Bruce Tulgan is the new Tom Peters.
Howard Jenkins, Chairman and CEO (fmr.), Publix Super Markets, Inc.
Apr 30, 2014

The Stubborn and Persistent Under-management Epidemic
...Ten Years Later


Ten years ago (June 28, 2004), we released a landmark study, “the Under-management Epidemic.” Now, ten years later, we are releasing the findings from our ongoing research on that stubbornly persistent epidemic. We define under-management as a condition in which a leader with supervisory authority fails to provide, regularly and consistently, any employee directly subject to that authority with the ‘management basics’:

  • Clear statements of broad performance requirements and specific expectations.
  • Support and guidance regarding resources necessary to meet requirements and expectations.
  • Accurate monitoring and measuring and documentation of the individual’s actual performance.
  • Regular candid feedback about the individual’s actual performance.
  • Rewards and detriments allocated and distributed in proportion to actual performance.

The remarkably consistent data continues to show that nine out of ten leaders/managers/supervisors at all levels across all industries fail to regularly and consistently practice the basics of management with respect to their direct-reports. We find that under-management is the overwhelming common denominator in most cases of sub-optimal workplace performance of all types and at all levels. The costs and lost opportunities caused by under-management are incalculably high and remain consistent over the ten year period. In today’s post-great-recession workplace, the continuous downsizing, restructuring and reengineering — especially since 2009 — have created new pressures and limitations on supervisory relationships. However, the primary causes of under-management have remained largely consistent over time. On the bright side, we have seen time and again, example after example, when leaders, managers, and supervisors begin concentrating on back-to-basics management they have tremendous positive results in a relatively short period of time.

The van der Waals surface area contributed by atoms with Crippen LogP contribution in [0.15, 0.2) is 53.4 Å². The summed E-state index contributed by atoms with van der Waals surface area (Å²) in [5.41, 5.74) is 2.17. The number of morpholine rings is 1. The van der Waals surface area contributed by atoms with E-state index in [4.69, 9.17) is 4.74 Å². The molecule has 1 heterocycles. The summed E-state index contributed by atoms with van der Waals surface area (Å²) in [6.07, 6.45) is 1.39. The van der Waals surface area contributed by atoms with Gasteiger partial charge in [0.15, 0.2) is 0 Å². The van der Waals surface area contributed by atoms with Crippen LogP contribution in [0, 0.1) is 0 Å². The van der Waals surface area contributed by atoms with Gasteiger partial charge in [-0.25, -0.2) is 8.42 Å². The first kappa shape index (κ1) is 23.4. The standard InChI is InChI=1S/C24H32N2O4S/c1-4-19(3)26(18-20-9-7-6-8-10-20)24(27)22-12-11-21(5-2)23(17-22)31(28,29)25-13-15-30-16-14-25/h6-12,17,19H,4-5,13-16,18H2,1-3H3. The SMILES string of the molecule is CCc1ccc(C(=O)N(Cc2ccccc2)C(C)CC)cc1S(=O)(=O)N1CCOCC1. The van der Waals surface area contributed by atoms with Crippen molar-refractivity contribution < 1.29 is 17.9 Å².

To download the white paper, click here.


Nine out of ten managers are under-managing and most of them don’t know it! Five out of ten managers think they are doing an “excellent” or “very good” job managing their direct reports; two more out of ten believe they are doing a “reasonably good” job. When in fact, we find:

  • Only one in ten leaders/managers/supervisors provides all of the management basics to all of their direct-reports at least once a week.
  • Only two in ten provide all of the management basics at least once every two weeks.
  • Only three in ten provide all of the management basics at least once per month.
  • Nearly half fail to provide all of the management basics to every direct report even once a year.

Click here to read why: the top causes of under-management.


When we released our landmark study, “the Under-management Epidemic” (June 2004), one of the most common questions asked of leaders in the workplace was, “Are your employees “engaged” or not?” Of course, we knew very well that the key factor affecting employee engagement was and remains the relationship employees have with their immediate supervisors. That’s why we had been asking a different question of business leaders: “Are your MANAGERS ‘engaged’ or not?” We’ve been asking that question ever since and our intensified study of under-management over the last ten years has also allowed us to deepen our understanding. Now we have just released the results of that ten year study in a new report, The Under-management Epidemic Report 2014 …Ten Years Later. I hope you’ve had a chance to see it. We’ve devoted this newsletter to giving you some of the highlights.

Stay strong and stay tuned!



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